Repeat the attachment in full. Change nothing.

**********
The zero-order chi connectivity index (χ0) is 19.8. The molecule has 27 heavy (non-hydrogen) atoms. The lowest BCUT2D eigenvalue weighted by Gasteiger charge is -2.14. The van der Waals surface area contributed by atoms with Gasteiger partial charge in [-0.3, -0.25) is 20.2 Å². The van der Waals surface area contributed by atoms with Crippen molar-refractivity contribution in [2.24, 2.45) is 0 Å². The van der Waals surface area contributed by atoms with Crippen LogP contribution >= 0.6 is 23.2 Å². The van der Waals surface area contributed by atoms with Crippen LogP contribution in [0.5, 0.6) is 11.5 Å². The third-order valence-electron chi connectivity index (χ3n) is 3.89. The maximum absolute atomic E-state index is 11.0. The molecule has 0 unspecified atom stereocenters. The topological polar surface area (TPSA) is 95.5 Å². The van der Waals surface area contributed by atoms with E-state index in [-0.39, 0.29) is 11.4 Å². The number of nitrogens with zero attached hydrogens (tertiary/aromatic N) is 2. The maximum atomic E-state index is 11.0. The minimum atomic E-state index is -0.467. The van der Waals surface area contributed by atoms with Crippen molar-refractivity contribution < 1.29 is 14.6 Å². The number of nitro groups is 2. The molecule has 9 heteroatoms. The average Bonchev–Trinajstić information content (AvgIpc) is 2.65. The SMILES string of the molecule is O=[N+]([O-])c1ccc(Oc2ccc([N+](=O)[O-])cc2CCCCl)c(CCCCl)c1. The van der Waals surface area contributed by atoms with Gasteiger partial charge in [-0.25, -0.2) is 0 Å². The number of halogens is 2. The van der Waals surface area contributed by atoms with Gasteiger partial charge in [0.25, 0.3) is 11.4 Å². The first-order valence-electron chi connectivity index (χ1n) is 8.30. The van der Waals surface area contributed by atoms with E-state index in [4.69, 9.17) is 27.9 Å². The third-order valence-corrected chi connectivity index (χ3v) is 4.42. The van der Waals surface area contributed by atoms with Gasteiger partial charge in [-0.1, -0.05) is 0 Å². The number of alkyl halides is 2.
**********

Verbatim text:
The zero-order chi connectivity index (χ0) is 19.8. The molecule has 27 heavy (non-hydrogen) atoms. The lowest BCUT2D eigenvalue weighted by Gasteiger charge is -2.14. The van der Waals surface area contributed by atoms with Gasteiger partial charge in [-0.3, -0.25) is 20.2 Å². The van der Waals surface area contributed by atoms with Crippen molar-refractivity contribution in [2.24, 2.45) is 0 Å². The van der Waals surface area contributed by atoms with Crippen LogP contribution >= 0.6 is 23.2 Å². The van der Waals surface area contributed by atoms with Crippen LogP contribution in [0.5, 0.6) is 11.5 Å². The third-order valence-electron chi connectivity index (χ3n) is 3.89. The maximum absolute atomic E-state index is 11.0. The molecule has 0 unspecified atom stereocenters. The topological polar surface area (TPSA) is 95.5 Å². The van der Waals surface area contributed by atoms with E-state index in [-0.39, 0.29) is 11.4 Å². The number of nitrogens with zero attached hydrogens (tertiary/aromatic N) is 2. The maximum atomic E-state index is 11.0. The minimum atomic E-state index is -0.467. The van der Waals surface area contributed by atoms with Crippen molar-refractivity contribution < 1.29 is 14.6 Å². The number of nitro groups is 2. The molecule has 9 heteroatoms. The average Bonchev–Trinajstić information content (AvgIpc) is 2.65. The SMILES string of the molecule is O=[N+]([O-])c1ccc(Oc2ccc([N+](=O)[O-])cc2CCCCl)c(CCCCl)c1. The van der Waals surface area contributed by atoms with Gasteiger partial charge in [-0.25, -0.2) is 0 Å². The number of halogens is 2. The van der Waals surface area contributed by atoms with Gasteiger partial charge in [0.25, 0.3) is 11.4 Å². The first-order valence-electron chi connectivity index (χ1n) is 8.30. The van der Waals surface area contributed by atoms with E-state index in [4.69, 9.17) is 27.9 Å². The third-order valence-corrected chi connectivity index (χ3v) is 4.42. The van der Waals surface area contributed by atoms with Gasteiger partial charge in [-0.1, -0.05) is 0 Å². The number of alkyl halides is 2.